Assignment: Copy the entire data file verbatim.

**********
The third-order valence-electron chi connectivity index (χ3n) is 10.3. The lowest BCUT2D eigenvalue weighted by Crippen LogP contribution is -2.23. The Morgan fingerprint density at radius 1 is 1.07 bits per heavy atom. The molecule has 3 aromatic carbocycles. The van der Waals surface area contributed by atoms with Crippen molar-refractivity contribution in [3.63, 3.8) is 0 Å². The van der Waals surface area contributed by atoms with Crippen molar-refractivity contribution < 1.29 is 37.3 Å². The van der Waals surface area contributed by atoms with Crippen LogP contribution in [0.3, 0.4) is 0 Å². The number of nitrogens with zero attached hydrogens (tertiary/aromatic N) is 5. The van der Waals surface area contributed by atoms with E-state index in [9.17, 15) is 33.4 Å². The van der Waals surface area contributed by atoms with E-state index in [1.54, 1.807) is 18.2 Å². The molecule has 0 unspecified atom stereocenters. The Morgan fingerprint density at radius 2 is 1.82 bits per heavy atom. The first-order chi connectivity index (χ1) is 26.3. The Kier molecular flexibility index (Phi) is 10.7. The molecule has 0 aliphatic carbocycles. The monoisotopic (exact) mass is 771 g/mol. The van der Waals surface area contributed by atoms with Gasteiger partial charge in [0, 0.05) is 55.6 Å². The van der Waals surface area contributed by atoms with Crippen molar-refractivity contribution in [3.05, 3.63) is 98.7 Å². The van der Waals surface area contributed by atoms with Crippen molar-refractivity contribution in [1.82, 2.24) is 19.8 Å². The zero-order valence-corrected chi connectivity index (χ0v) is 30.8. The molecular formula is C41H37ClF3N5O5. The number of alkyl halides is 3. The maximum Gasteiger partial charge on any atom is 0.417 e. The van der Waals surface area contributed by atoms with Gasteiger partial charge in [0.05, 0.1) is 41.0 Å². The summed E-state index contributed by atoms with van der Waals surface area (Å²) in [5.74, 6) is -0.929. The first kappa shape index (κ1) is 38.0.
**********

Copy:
The third-order valence-electron chi connectivity index (χ3n) is 10.3. The lowest BCUT2D eigenvalue weighted by Crippen LogP contribution is -2.23. The Morgan fingerprint density at radius 1 is 1.07 bits per heavy atom. The molecule has 3 aromatic carbocycles. The van der Waals surface area contributed by atoms with Crippen molar-refractivity contribution in [3.63, 3.8) is 0 Å². The van der Waals surface area contributed by atoms with Crippen molar-refractivity contribution < 1.29 is 37.3 Å². The van der Waals surface area contributed by atoms with Crippen LogP contribution in [0.3, 0.4) is 0 Å². The number of nitrogens with zero attached hydrogens (tertiary/aromatic N) is 5. The van der Waals surface area contributed by atoms with E-state index in [9.17, 15) is 33.4 Å². The van der Waals surface area contributed by atoms with E-state index in [1.54, 1.807) is 18.2 Å². The molecule has 0 unspecified atom stereocenters. The Morgan fingerprint density at radius 2 is 1.82 bits per heavy atom. The first-order chi connectivity index (χ1) is 26.3. The Kier molecular flexibility index (Phi) is 10.7. The molecule has 0 aliphatic carbocycles. The monoisotopic (exact) mass is 771 g/mol. The van der Waals surface area contributed by atoms with Gasteiger partial charge in [0, 0.05) is 55.6 Å². The van der Waals surface area contributed by atoms with Crippen molar-refractivity contribution in [3.05, 3.63) is 98.7 Å². The van der Waals surface area contributed by atoms with Crippen molar-refractivity contribution in [1.82, 2.24) is 19.8 Å². The zero-order valence-corrected chi connectivity index (χ0v) is 30.8. The molecular formula is C41H37ClF3N5O5. The number of alkyl halides is 3. The maximum Gasteiger partial charge on any atom is 0.417 e. The van der Waals surface area contributed by atoms with Gasteiger partial charge in [0.05, 0.1) is 41.0 Å². The summed E-state index contributed by atoms with van der Waals surface area (Å²) in [5.74, 6) is -0.929. The first kappa shape index (κ1) is 38.0.